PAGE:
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Research Letter
December 2013

Acute Otitis Media in Children Younger Than 2 Years

Author Affiliations
  • 1Department of Pediatrics, University of Pittsburgh School of Medicine, Children’s Hospital of Pittsburgh of UPMC, Pittsburgh, Pennsylvania
  • 2Department of Pediatrics, Turku University Hospital, Turku, Finland
JAMA Pediatr. 2013;167(12):1171-1172. doi:10.1001/jamapediatrics.2013.3068

A recent American Academy of Pediatrics (AAP) guideline recommends prompt antimicrobial treatment for children aged 6 months to 2 years with acute otitis media (AOM), with 1 exception: for children in whom the disease is unilateral and also unaccompanied by severe signs or symptoms, the guideline recommends, as an option, observation without initial antimicrobial therapy.1 The recommendation is based on findings from certain clinical trials that suggested little benefit of antimicrobial treatment in such children.2 In those trials, however, criteria used for the diagnosis of AOM were not as stringent as those called for in the recent AAP guideline,1 allowing for the possibility that some of the subjects in those trials did not actually have AOM. Our findings in 2 independent clinical trials,3,4 both of which used stringent diagnostic criteria consistent with those in the recent guideline,1 offer a differing perspective on the relative efficacy of antimicrobial treatment in children younger than 2 years with unilateral, nonsevere AOM.


Our trials were conducted in Pittsburgh, Pennsylvania,3 and Turku, Finland.4 In both trials, stringent criteria were used for diagnosing AOM, children were assigned randomly to receive either amoxicillin–clavulanate potassium or placebo, and parents and research personnel were kept unaware of treatment assignments. In the Pittsburgh trial, treatment failure was defined on day 4 or 5 as lack of substantial improvement in symptoms, worsening of otoscopic signs, or both and on days 10 to 12 as failure to achieve complete or nearly complete resolution of symptoms and otoscopic signs.3 In the Turku trial, treatment failure was defined on day 3 as lack of improvement in the child’s overall condition, on day 8 as lack of improvement in otoscopic signs, and at any time as worsening of the overall condition, the occurrence of tympanic membrane perforation, or inability to continue assigned medication.4 For the present analysis, we combined results from children younger than 2 years in the 2 trials. In keeping with the recent AAP guideline, we defined illness as severe if otalgia was described by parents as moderate or severe or if the child’s temperature had been recorded as, or was estimated to have been, 39°C or more within 24 hours.1 Overall efficacy of amoxicillin-clavulanate was measured by pooling results from the 2 trials in a random-effects model using inverse-variance weighting.5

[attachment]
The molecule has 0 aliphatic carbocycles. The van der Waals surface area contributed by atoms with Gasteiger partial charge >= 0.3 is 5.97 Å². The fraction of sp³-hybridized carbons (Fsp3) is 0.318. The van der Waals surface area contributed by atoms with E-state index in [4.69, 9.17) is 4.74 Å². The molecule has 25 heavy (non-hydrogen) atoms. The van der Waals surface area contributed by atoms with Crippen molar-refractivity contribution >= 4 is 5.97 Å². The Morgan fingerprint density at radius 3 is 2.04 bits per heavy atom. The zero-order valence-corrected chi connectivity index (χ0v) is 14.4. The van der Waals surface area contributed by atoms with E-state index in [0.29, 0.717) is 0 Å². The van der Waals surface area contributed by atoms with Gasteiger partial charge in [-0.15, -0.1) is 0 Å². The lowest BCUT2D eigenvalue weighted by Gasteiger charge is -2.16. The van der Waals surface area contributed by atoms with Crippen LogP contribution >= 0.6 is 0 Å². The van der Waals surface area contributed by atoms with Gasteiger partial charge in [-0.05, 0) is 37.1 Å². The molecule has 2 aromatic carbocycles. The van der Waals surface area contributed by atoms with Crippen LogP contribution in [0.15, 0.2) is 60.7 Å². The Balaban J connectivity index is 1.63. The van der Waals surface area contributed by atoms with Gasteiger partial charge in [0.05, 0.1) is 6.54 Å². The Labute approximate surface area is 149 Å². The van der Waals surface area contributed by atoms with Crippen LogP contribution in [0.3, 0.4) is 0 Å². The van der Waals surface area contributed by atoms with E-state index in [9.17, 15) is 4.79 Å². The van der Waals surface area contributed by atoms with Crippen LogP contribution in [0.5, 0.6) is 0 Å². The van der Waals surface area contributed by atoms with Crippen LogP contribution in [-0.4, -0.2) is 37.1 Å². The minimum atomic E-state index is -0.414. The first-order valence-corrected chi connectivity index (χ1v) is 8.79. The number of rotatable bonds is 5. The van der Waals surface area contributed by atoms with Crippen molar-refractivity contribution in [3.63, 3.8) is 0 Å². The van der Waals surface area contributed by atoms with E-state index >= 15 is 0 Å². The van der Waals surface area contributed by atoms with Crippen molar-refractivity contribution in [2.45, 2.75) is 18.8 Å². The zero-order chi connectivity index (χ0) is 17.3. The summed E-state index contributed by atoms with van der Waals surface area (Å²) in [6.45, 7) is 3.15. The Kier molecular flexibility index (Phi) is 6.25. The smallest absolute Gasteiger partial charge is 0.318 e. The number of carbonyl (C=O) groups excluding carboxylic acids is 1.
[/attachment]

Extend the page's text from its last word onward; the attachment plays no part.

Results are summarized in the Table. Among children whose infection was unilateral and/or whose illness was nonsevere, those treated with placebo had relatively high rates of treatment failure, whereas those treated with amoxicillin-clavulanate had substantially lower rates. Overall, the effects of antimicrobial treatment were similar across the various laterality and severity subgroups.

Treatment Failure Rates in Children at or Before the End-of-Treatment Visit, According to Laterality and Severity of Illness at Entry
Treatment Failure Rates in Children at or Before the End-of-Treatment Visit, According to Laterality and Severity of Illness at Entry

These findings make a case for a uniform approach to antimicrobial treatment in children younger than 2 years with stringently diagnosed AOM, irrespective of laterality or apparent severity of their illness, and suggest that the AAP guideline’s recommendation of prompt antimicrobial treatment for children younger than 2 years with AOM that is bilateral and/or apparently severe should be extended to include also those children whose disease is unilateral and apparently nonsevere.

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Article Information

Corresponding Author: Alejandro Hoberman, MD, Division of General Academic Pediatrics, Children’s Hospital of Pittsburgh of UPMC, 4401 Penn Ave, Children’s Hospital Office Bldg, 3rd Floor, Pittsburgh, PA 15201 (hoberman@chp.edu).

Published Online: September 2, 2013. doi:10.1001/jamapediatrics.2013.3068.

Author Contributions: Study concept and design: All authors.

Acquisition of data: Hoberman, Ruohola, Shaikh, Tähtinen.

Analysis and interpretation of data: Hoberman, Ruohola, Shaikh, Paradise.

Drafting of the manuscript: Hoberman, Ruohola, Shaikh, Paradise.

Critical revision of the manuscript for important intellectual content: All authors.

Statistical analysis: Hoberman, Ruohola, Shaikh, Paradise.

Obtained funding: Hoberman, Ruohola, Shaikh, Tähtinen.

Administrative, technical, or material support: Hoberman.

Study supervision: Hoberman.

Conflict of Interest Disclosures: None reported.

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